It’s a Matter of Trust
By Georgia Kartsanis
The image of corporations as “bottom-line” machines of productivity is appealing to those who wish to believe that money comes from automatic sources that respond to cold, hard, practical and rational interventions. That has been the recent history of the western corporate world and the results are proof of it.
Today, we all know that alarms are sounding about employee disengagement.
But have we ever wandered, why is “culture” so difficult to improve? Have we ever tried to explain what makes so many high performing employees check out?
According to the famous Neuroscientist, Paul Zak, trust is the secret ingredient of any high performing organization. When someone shows you trust, a feel-good jolt of oxytocin surges through your brain and triggers you to reciprocate. This simple mechanism creates a perpetual trust-building cycle, key to changing dysfunctional workplace patterns.
In the light of this evidence, It might be time to actually re-think our corporate philosophy.
First and foremost, we need to recognize that money is generated by people and that the disasters we’re witnessing nowadays are multidimensional in cause and effect. One relevant aspect of them is “trust.
Based on research, people at high-trust companies report: 74% less stress, 106% more energy at work, 50% higher productivity, 13% fewer sick days, 76% more engagement, 29% more satisfaction with their lives and 40% less burnout, compared with people at low-trust companies.
They also tend to enjoy their jobs 60% more, be 70% more aligned with their companies’ purpose and feel 66% closer to their colleagues.
Are leaders today aware of it?
According to PwC’s Global CEO survey, 55% of CEOs worldwide recognize a trust deficit that threatens their organization’s growth, but they lack a framework that shows them how to build it!
Which are six key ways we can achieve a greater priority on trust in our corporate world?
- Decrease fear in organizations:
Since fear activates the same brain region that trust deactivates, we know that decreasing fear will increase trust in organizations. Human resources can be more than just a trouble-shooting department; it can be a “fear detector” for the organization.
- Allow leaders to emerge:
When leaders emerge rather then being appointed, there is a natural flow and energy that revitalizes organizations. Growing leaders within an organization can be an effective way to do this.
- Recognize excellence:
Recognizing our people’s efforts and performance is key to establishing trust. Neuroscience points out the effect of recognition is maximized when it occurs immediately after a goal has been met, when it comes from peers, and when it’s tangible, unexpected, personal, and public.
The effect of recognition does not only affect the ones whose effort has been acknowledged. It also inspires others to aim for excellence, engaging top performers to the dissemination of success stories and best practices.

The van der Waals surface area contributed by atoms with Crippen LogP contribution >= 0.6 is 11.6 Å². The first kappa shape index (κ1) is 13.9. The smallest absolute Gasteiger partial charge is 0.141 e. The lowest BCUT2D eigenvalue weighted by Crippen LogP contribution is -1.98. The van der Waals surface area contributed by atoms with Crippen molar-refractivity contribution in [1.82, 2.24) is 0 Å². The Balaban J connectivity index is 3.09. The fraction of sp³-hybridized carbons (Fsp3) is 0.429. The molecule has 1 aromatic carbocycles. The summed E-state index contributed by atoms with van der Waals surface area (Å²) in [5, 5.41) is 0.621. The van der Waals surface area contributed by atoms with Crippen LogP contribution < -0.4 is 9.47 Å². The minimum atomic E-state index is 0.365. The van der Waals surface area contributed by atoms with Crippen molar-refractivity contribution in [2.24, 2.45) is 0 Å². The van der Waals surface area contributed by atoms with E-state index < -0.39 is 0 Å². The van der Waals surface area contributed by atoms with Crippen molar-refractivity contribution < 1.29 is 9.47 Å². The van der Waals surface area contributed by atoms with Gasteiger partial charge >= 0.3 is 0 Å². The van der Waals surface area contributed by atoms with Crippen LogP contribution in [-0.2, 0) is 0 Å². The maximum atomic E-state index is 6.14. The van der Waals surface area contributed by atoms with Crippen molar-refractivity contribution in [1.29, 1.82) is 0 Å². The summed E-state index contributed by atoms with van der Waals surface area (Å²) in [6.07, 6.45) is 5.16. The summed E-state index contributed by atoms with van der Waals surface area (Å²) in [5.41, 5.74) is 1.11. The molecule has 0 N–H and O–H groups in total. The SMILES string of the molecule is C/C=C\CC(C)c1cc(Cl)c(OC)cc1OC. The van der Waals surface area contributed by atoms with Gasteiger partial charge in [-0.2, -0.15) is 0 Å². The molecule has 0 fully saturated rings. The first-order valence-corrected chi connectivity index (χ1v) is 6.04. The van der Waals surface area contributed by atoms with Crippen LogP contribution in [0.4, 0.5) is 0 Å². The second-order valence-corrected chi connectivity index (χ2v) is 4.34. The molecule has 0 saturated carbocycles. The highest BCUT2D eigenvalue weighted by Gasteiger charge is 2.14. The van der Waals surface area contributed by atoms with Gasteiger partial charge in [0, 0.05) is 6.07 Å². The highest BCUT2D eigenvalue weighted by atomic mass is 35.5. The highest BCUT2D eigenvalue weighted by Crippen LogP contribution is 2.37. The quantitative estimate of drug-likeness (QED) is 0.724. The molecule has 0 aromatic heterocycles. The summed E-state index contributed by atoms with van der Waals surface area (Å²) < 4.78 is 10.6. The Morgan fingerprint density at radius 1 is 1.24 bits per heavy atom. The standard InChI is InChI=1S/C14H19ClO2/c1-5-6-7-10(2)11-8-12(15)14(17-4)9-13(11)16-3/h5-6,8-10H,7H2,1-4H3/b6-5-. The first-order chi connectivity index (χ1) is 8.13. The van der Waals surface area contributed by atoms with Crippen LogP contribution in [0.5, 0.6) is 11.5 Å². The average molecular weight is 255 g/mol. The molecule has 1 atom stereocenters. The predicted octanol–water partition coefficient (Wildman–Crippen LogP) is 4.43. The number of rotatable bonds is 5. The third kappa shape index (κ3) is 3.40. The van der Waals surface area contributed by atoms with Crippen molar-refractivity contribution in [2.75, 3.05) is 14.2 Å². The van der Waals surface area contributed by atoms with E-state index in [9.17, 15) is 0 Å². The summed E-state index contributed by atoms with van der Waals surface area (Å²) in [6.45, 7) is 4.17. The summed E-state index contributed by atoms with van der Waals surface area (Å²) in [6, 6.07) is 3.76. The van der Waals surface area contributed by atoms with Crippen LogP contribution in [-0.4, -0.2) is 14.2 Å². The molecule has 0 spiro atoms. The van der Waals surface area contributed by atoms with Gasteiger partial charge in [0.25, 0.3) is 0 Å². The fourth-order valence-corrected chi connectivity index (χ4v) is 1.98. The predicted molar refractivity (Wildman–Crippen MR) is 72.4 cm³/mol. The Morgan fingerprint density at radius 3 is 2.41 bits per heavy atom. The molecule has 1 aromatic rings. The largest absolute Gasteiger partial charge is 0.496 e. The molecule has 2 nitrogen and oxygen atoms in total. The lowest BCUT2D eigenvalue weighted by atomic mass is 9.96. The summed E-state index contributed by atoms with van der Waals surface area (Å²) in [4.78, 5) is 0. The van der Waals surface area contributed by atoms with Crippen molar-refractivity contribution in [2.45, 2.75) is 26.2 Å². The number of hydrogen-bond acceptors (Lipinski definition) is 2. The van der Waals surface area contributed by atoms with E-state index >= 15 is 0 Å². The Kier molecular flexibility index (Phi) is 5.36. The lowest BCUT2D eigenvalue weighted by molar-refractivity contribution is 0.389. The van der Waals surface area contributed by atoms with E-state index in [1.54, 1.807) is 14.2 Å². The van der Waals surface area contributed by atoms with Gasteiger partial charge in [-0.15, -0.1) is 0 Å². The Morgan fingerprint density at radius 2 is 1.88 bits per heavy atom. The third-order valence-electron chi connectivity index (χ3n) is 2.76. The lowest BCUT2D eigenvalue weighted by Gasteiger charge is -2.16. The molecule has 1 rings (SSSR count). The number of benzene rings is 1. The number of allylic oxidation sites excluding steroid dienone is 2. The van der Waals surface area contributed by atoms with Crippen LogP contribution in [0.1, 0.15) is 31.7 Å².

- Give people discretion in how they do their work.
Being trusted to design a new approach or suggest a possible solution is a key driver of people performance. The sense of autonomy motivates individuals and encourages innovative thinking. Often, younger or less experienced employees become an organization’s key innovators, mainly due to their lack of familiarization with what “used to work”.
- Share information broadly.
Despite our conviction about the opposite, research indicates that only 40% of employees feel well informed about their company’s goals, strategies, and tactics. As the future of any organization directly affects the working conditions of its employees, uncertainty leads to chronic stress.
Stress blocks the release of oxytocin, the hormone of trust, and undermines teamwork. Openness and ongoing communication are the antidotes: A 2015 study conducted by the “State of the American Manager: Analytics and Advice for Leaders” in 2.5 million manager-led teams in 195 countries, found that workforce engagement improved when supervisors have some form of daily communication with direct reports.
- Intentionally build relationships.
Both trust and the need to socialize are deeply embedded in our nature. However, this is not always considered in the workplace. People get often instructed to focus on job related tasks and not spend time trying to make friends. Paul Zak, the famous neuroscientist, proved with his experiments that when people build social ties at work, their performance improves.
So, all in all, social intelligence -with trust being a vital part of this- is a critical variable that can help improve work performance. Also, it can offer life to the mentality of money machines and help us address the failings that make us human before disasters strike.
The article has been published in capital.gr